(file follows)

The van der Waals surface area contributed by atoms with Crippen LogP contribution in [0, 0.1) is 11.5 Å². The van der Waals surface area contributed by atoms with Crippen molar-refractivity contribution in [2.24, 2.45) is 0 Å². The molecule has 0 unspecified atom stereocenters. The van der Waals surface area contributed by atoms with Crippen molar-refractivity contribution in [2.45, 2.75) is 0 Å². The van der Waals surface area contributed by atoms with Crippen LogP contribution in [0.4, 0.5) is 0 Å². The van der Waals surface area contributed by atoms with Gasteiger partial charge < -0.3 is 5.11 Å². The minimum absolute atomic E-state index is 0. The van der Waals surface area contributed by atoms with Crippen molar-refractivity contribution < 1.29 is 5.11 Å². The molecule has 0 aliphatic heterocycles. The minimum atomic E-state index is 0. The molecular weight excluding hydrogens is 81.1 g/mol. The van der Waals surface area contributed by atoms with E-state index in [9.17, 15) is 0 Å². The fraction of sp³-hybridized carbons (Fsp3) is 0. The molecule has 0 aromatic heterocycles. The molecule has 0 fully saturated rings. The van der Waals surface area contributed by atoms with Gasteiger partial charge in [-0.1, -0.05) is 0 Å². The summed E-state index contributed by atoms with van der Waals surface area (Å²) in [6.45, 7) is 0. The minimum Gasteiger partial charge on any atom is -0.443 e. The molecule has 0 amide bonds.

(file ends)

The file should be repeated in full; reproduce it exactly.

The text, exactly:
The van der Waals surface area contributed by atoms with Crippen LogP contribution in [0, 0.1) is 11.5 Å². The van der Waals surface area contributed by atoms with Crippen molar-refractivity contribution in [2.24, 2.45) is 0 Å². The molecule has 0 unspecified atom stereocenters. The van der Waals surface area contributed by atoms with Crippen molar-refractivity contribution in [2.45, 2.75) is 0 Å². The van der Waals surface area contributed by atoms with Crippen LogP contribution in [0.4, 0.5) is 0 Å². The van der Waals surface area contributed by atoms with Gasteiger partial charge < -0.3 is 5.11 Å². The minimum absolute atomic E-state index is 0. The van der Waals surface area contributed by atoms with Crippen molar-refractivity contribution < 1.29 is 5.11 Å². The molecule has 0 aliphatic heterocycles. The minimum atomic E-state index is 0. The molecular weight excluding hydrogens is 81.1 g/mol. The van der Waals surface area contributed by atoms with E-state index in [9.17, 15) is 0 Å². The fraction of sp³-hybridized carbons (Fsp3) is 0. The molecule has 0 aromatic heterocycles. The molecule has 0 fully saturated rings. The van der Waals surface area contributed by atoms with Gasteiger partial charge in [-0.1, -0.05) is 0 Å². The summed E-state index contributed by atoms with van der Waals surface area (Å²) in [6.45, 7) is 0. The minimum Gasteiger partial charge on any atom is -0.443 e. The molecule has 0 amide bonds.